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Welcome to the City of Houma Fire Department's website. Located in southeastern Louisiana, Houma is 57 miles southwest of New Orleans. Houma is the seat of Terrebonne Parish, geographically the second largest parish (county) in Louisiana. Terrebonne parish borders the Gulf of Mexico. About 90 percent of the parish is wetlands or covered by open water, a true coastal wetlands environment.
Our dedicated men and women of the City of Houma Fire Department work hard to provide the highest quality of service to everyone who lives, works and visits our city. Houma is approximately 14 1/2 square miles, with a population of around 35,000 and our department protects everything within the city limits. City of Houma Fire Department has an ISO Class 2 rating by the Property Insurance Association of Louisiana (PIAL), making us one of only 32 Class 2 departments out of the 605 fire departments in Louisiana.
As you visit our website, you can find information on fire safety and public education, our stations and apparatus, our history and employment opportunities with our department. We hope you enjoy our website and find the information useful. Please feel free to stop by and visit us in person.

Thank you for visiting our site,

Todd Dufrene
Fire Chief

Mission Statement
The mission of the City of Houma Fire Department is to protect lives and property through the prevention and/or mitigation of fires and other emergencies. This mission will be accomplished through a variety of programs that are hereby established. These programs are established with life safety, property conservation, and cost effectiveness in mind, in that order.

Fire Chief Todd Dufrene

Fire Chief Todd Dufrene has been in the fire service over 35 years. He started as a volunteer in 1978 in his hometown of Cut Off, LA about 30 miles from Houma. Chief Dufrene began his career with Houma Fire Department in December of 1991. He worked his way up through the ranks from Firefighter to Captain, before being named Fire Chief in May 2009. Chief Dufrene has 16 certifications, including Firefighter 3, Officer 3, Instructor 2, Inspector 2, Fire Investigator and Haz-Mat Operations. He has also studied Fire Science through LSU-Eunice.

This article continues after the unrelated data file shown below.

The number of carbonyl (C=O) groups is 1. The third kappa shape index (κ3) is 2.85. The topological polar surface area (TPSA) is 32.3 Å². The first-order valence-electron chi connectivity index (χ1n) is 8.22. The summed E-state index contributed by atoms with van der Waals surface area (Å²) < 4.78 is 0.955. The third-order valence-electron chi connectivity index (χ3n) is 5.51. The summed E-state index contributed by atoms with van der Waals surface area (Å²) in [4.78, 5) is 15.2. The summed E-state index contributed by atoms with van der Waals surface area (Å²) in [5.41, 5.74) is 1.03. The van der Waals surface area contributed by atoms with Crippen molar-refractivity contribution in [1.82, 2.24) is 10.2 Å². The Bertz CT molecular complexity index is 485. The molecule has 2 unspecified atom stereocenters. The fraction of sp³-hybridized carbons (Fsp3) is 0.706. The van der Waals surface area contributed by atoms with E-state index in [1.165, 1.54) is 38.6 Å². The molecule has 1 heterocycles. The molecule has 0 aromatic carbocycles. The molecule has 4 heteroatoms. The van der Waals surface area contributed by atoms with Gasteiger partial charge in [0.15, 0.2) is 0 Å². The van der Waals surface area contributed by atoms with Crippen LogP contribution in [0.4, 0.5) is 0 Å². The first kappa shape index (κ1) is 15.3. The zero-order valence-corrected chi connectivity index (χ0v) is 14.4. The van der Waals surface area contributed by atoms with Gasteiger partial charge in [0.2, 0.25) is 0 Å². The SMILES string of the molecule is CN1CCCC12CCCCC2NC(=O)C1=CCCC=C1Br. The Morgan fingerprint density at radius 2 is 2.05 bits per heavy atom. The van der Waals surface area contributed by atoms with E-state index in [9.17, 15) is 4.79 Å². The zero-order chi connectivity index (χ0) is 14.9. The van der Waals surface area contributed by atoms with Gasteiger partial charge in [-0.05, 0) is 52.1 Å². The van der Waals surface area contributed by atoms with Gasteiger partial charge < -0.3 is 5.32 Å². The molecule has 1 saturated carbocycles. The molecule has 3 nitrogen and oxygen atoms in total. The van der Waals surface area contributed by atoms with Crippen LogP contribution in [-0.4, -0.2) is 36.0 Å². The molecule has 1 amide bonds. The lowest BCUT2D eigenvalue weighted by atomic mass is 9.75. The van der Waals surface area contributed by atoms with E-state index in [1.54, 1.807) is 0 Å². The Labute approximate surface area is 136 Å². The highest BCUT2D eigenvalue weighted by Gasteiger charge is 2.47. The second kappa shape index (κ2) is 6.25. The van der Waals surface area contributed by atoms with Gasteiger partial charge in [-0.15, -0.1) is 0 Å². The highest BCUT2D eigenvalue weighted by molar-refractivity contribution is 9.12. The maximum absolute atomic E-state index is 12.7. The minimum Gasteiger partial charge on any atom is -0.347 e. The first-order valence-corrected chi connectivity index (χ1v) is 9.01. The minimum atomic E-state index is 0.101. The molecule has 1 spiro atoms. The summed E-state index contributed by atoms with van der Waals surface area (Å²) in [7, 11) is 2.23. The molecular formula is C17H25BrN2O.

Do you know what to do when an emergency vehicle is approaching?
If you are approaching an intersection and hear sirens, stop before the intersection and look in all directions to locate the emergency vehicle. Never block the intersection. If the emergency vehicle is coming from your front or sides, just remain stopped until it passes you completely. If you hear sirens but don't see the emergency vehicle, slow down and check your mirrors to see if it's approaching from behind you. If so, don't panic just follow these steps.
  • Move to the edge of the road that is closest to you with your blinker on to indicate that you are headed in that direction.
  • Continue to move carefully in the direction you've chosen until you are out of the way and then stop.
  • Don't pull back onto the road until the emergency vehicle has completely passed.
Never attempt to follow an emergency vehicle after it has passed in order to beat the traffic. It is illegal and it is also dangerous, because emergency vehicles often make sudden stops and turns.